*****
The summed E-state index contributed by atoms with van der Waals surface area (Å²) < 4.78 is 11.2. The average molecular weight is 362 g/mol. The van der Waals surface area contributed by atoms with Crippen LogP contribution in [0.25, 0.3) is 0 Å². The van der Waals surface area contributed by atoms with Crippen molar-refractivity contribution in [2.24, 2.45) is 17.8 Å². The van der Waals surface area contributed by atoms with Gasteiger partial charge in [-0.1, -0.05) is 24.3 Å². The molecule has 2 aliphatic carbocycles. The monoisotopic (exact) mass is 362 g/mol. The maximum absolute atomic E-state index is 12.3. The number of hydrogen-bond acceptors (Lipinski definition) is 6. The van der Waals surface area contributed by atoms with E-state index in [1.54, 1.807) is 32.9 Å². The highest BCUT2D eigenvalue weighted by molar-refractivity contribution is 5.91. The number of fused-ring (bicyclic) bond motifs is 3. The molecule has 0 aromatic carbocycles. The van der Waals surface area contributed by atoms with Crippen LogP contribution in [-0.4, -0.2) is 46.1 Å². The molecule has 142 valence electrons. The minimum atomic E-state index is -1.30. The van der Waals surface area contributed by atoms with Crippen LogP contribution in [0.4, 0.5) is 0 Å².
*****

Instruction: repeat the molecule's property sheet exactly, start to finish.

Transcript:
The summed E-state index contributed by atoms with van der Waals surface area (Å²) < 4.78 is 11.2. The average molecular weight is 362 g/mol. The van der Waals surface area contributed by atoms with Crippen LogP contribution in [0.25, 0.3) is 0 Å². The van der Waals surface area contributed by atoms with Crippen molar-refractivity contribution in [2.24, 2.45) is 17.8 Å². The van der Waals surface area contributed by atoms with Gasteiger partial charge in [-0.1, -0.05) is 24.3 Å². The molecule has 2 aliphatic carbocycles. The monoisotopic (exact) mass is 362 g/mol. The maximum absolute atomic E-state index is 12.3. The number of hydrogen-bond acceptors (Lipinski definition) is 6. The van der Waals surface area contributed by atoms with E-state index in [1.54, 1.807) is 32.9 Å². The highest BCUT2D eigenvalue weighted by molar-refractivity contribution is 5.91. The number of fused-ring (bicyclic) bond motifs is 3. The molecule has 0 aromatic carbocycles. The van der Waals surface area contributed by atoms with Crippen LogP contribution in [-0.4, -0.2) is 46.1 Å². The molecule has 142 valence electrons. The minimum atomic E-state index is -1.30. The van der Waals surface area contributed by atoms with Crippen LogP contribution in [0.4, 0.5) is 0 Å².